Barbie. I try really hard to hate her, always looking at me with those perfectly painted blue eyes and that molded plastic smile—I just know she’s judging my non-coordinated outfit and my fully jointed limbs. But then I see her deformed little feet and I just can’t be angry at her. Especially when Mattel makes so many adorable little pairs of shoes for her misshapen feet.
Yes, that old broad takes a lot of flak, but I played with Barbie as a kid and still managed not to develop an addiction to blue eye shadow so I feel confident in letting my daughter play with her now. Just like me, my daughter’s eyes go wide when she sees a new Barbie in a pink, frilly gown with a ring shoved strategically right through her hand. Magic, simply magic.
You can imagine the wave of excitement that ran through our house the day my daughter got invited to her friend’s Barbie-themed birthday party. There was Barbie’s face right there on the invitation, beckoning my daughter to eat cake and be fabulous. My daughter was breathless with anticipation as she read the invitation and I said a quick prayer of thanks that the party wasn’t being held at Chuck E. Cheese.
“Mommy, what does this part say?” she asked while shoving the invitation in my face.
“Come dressed as your favorite Barbie,” I read aloud.
“Come dressed as your favorite Barbie?!” my daughter and I repeated in unison.
Panic quickly replaced the excitement that had just pulsed through our veins as we thought about what Barbies my daughter owned that were viable options to pattern a child after for this party. I’m pretty sure that all of my daughter’s Barbies once had a fantastically engineered identity complete with lavish, theme-appropriate attire, but they fade quickly in my daughter’s hands and each Barbie ends up with a new identity, like:
Head Injury Barbie: this Barbie is what happens when played with by the daughter of a doctor. This Barbie was a thrill-seeker who scaled to the top of the Dream House then, thanks to a slippery stiletto, plummeted three floors to the carpet below. She has undergone many groundbreaking surgeries and has recovered quite well, the only lingering after-effects are her propensity toward not wearing pants and using skirts as hats. A real triumph of the plastic spirit, but I can’t send my daughter to a party with no pants and a skirt hat.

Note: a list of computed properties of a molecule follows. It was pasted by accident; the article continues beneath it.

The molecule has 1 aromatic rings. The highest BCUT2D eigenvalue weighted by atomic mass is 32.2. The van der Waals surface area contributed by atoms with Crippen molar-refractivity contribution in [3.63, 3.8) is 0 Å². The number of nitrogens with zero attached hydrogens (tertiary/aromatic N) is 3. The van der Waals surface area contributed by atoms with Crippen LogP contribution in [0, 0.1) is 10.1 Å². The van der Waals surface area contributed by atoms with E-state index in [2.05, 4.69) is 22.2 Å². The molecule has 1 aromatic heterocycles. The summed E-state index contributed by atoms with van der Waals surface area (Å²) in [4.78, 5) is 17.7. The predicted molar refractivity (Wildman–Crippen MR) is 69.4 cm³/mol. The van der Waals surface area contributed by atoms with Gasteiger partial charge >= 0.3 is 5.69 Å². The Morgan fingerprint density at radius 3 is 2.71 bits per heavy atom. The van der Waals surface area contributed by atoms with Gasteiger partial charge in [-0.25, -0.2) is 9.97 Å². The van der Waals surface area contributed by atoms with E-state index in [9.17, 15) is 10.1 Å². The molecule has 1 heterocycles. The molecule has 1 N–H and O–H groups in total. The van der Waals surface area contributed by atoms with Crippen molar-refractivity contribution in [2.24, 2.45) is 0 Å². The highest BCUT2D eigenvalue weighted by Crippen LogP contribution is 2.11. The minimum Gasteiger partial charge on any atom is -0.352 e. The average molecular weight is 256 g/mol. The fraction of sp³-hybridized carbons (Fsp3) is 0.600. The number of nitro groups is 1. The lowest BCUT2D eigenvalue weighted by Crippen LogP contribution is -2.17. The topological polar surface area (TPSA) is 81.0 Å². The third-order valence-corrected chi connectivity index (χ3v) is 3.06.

Barbie Who Only Wears Clothes Made Out of Kleenex: this Barbie has shunned popular fashion trends in favor of a more simplistic style—tissue. She can go from day to evening in a single Kleenex, but the wardrobe malfunctions abound with this flimsy material, especially in the presence of water. Luckily, this Barbie isn’t shy and makes no excuses when a tissue dress drops to her ankles at a tea party. Barbie can take that chance, but not my daughter.
Brothel Barbie: It’s the oldest profession in the world and this Barbie looks the part. She’s wearing a skirt that barely covers her tushy, Ariel’s seashell bikini top, and seven-inch platform heels that lace all the way up to her knees. Of course, my daughter put this outfit together based solely on the bright colors, but there are still rumors floating around as to how this Barbie really affords all those fake furs and a Corvette. Clearly, I’m not letting my daughter dress like this for any party. Ever.
Bad Hair Day Barbie: This poor Barbie never had a chance—her hair became a matted clump of blondness ten minutes after leaving the sanctity of her box. Her hair sticks straight up and no brush can tame it and no rubber band can confine it. Because of her obvious hair woes, she never gets the really cool outfits and usually ends up wearing a mud-stained dress and a pair of Ken’s old pants. It’s not fair, but if life were to magically become fair, it wouldn’t be in the Dream House. I can’t even imagine the amounts of hairspray I would need to use to get my daughter’s hair to do that. Nope, not this one either.
After rejecting each Barbie my daughter owns as a possible costume inspiration, my daughter opened her closet, rummaged through a few things, then emerged with the perfect party outfit—a tattered blue tutu, an orange tee shirt with a heart on it, hot pink tights, and an assortment of plastic jewelry. It was certainly fabulous, but I secretly wondered if it was fabulous enough for a Barbie party.
I dropped my daughter off at the party and saw a dozen seven-year-old girls, all wearing old skirts, flashy tee shirts, and cheap, plastic jewelry in honor of their favorite 11.5 inch doll—Barbie. Those girls giggled and danced, never giving a second thought to what they were wearing, just happy to be surrounded by the color pink and celebrating their friend’s birthday.
It’s no wonder I can’t hate Barbie.